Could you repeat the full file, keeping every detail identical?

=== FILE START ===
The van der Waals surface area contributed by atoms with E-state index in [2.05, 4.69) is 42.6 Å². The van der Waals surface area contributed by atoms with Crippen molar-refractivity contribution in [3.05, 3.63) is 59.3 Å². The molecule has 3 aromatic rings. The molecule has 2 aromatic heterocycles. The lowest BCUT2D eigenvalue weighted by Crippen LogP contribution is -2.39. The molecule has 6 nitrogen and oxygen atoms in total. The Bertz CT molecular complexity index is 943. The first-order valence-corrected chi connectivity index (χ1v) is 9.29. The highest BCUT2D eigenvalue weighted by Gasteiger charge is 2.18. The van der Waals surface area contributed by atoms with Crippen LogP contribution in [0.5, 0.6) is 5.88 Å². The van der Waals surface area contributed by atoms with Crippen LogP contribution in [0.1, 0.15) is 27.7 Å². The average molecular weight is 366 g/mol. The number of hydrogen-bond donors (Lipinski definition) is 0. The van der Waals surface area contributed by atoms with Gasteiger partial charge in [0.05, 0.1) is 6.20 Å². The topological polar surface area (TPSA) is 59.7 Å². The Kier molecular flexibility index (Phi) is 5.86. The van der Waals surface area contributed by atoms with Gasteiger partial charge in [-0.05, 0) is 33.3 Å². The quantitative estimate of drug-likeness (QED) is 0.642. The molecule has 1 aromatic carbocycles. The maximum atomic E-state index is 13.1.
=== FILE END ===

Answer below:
The van der Waals surface area contributed by atoms with E-state index in [2.05, 4.69) is 42.6 Å². The van der Waals surface area contributed by atoms with Crippen molar-refractivity contribution in [3.05, 3.63) is 59.3 Å². The molecule has 3 aromatic rings. The molecule has 2 aromatic heterocycles. The lowest BCUT2D eigenvalue weighted by Crippen LogP contribution is -2.39. The molecule has 6 nitrogen and oxygen atoms in total. The Bertz CT molecular complexity index is 943. The first-order valence-corrected chi connectivity index (χ1v) is 9.29. The highest BCUT2D eigenvalue weighted by Gasteiger charge is 2.18. The van der Waals surface area contributed by atoms with Crippen LogP contribution in [0.5, 0.6) is 5.88 Å². The van der Waals surface area contributed by atoms with Crippen LogP contribution in [0.1, 0.15) is 27.7 Å². The average molecular weight is 366 g/mol. The number of hydrogen-bond donors (Lipinski definition) is 0. The van der Waals surface area contributed by atoms with Gasteiger partial charge in [0.05, 0.1) is 6.20 Å². The topological polar surface area (TPSA) is 59.7 Å². The Kier molecular flexibility index (Phi) is 5.86. The van der Waals surface area contributed by atoms with Gasteiger partial charge in [-0.05, 0) is 33.3 Å². The quantitative estimate of drug-likeness (QED) is 0.642. The molecule has 1 aromatic carbocycles. The maximum atomic E-state index is 13.1.